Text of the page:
The Standing Stones of Stenness, The Rings of Brodgar, The Broch of Gurness, Bay of Skaill and Saint Magnus Cathedral

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February 4th 2013
Published: February 4th 2013
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Today was a very, very windy day--gusts up to 60 miles an hour. Sometimes there was hail. Little pellets of hail that when hit exposed flesh at 60 MPH, stung like frozen bird-shot. Still, it was a great day.

The places we visited today have names that belong in a Game of Thrones novel:

"A cold wind blew in from the North; so cold that the water in The Bay of Skaill foamed into a one hundred-foot Frost Giant that pounded the Broch of Gurness with his icy club--and the timeless Stones of Stenness almost toppled against the wind's wraith."

The Standing Stones of Stenness are neolithic. Sheep were grazing between the stones when Charles and I arrived but they rushed to greet us when we entered the gate. When they discovered that we had nothing to offer they left. No sheep greeted us at the Rings of Brodgar; we were welcomed only by frozen bird-shot.

When we arrived at Skara Brae it was closed due to the weather. Skara Brae sits beside the Bay of Skaill. The bay was angry when we arrived. Huge waves battered against distant cliffs. These monstrous waves engulfed the cliffs; swallowed them whole and then spit them out only to repeat the feeding a few moments later. What must our neolithic ancestors though of such a scene 5000 years ago? Is it any wonder that gods were invented when such terrific natural forces exist? I consider myself a modern and enlightened person who would never sacrifice an animal to appease an angry god. I'm not so sure a near-by sheep so it that way. When a particularly nasty wave leaped up and struck my camera lens, this sheep slowly backed up just in case I went neolithic on him.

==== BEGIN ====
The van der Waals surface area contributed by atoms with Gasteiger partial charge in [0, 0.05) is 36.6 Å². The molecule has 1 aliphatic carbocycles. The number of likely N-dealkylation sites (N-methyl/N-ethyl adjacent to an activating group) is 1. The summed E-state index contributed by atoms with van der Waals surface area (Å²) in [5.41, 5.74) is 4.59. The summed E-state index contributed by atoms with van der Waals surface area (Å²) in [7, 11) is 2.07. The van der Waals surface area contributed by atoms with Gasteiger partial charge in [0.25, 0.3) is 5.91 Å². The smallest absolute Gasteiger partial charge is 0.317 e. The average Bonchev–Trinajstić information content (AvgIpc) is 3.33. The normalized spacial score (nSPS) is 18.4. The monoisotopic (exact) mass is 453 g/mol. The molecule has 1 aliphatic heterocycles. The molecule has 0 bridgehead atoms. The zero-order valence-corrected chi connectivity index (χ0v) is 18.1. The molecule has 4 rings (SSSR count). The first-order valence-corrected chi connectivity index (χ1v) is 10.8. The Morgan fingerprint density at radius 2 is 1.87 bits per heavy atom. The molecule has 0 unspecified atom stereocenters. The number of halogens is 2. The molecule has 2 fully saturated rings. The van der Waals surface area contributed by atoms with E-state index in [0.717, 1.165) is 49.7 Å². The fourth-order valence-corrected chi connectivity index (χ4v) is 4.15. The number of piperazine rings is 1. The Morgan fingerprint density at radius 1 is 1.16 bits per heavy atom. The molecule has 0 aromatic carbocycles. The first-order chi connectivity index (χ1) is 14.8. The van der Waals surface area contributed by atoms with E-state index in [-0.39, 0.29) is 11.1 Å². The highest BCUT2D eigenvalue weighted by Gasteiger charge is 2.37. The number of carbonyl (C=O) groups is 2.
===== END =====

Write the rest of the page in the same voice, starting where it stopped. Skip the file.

The Broch of Gurness is an Iron Age settlement that stands on the northern point of Aikerness. It was probably built by Picts. The wind really picked up as we walked through the settlement. I was almost blown into a small water-filled hole that was lined with stone. It is amazing to think that this whole still serves its purpose thousands of years after it was constructed. I assume it was built to hold water. Or was it a toilet? Then it wouldn't have been the first time that I almost fell into a toilet.

After Charles and I had soup and tea in Kirkwall we visited Saint Magnus Cathedral. Saint Magnus is Great Britain's most northerly cathedral. The original construction ended in the 12th century.

Even now hail beats against my hotel window as I write this. I am now safe from the wind and warm in the comfort of my room with a glass of Tomintoul whisky by my side. Tonight we will eat at the hotel. It would be crazy to go out into weather like this.

Additional photos below
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Saint OlafSaint Olaf
Saint Olaf

Saint Magnus Cathedral

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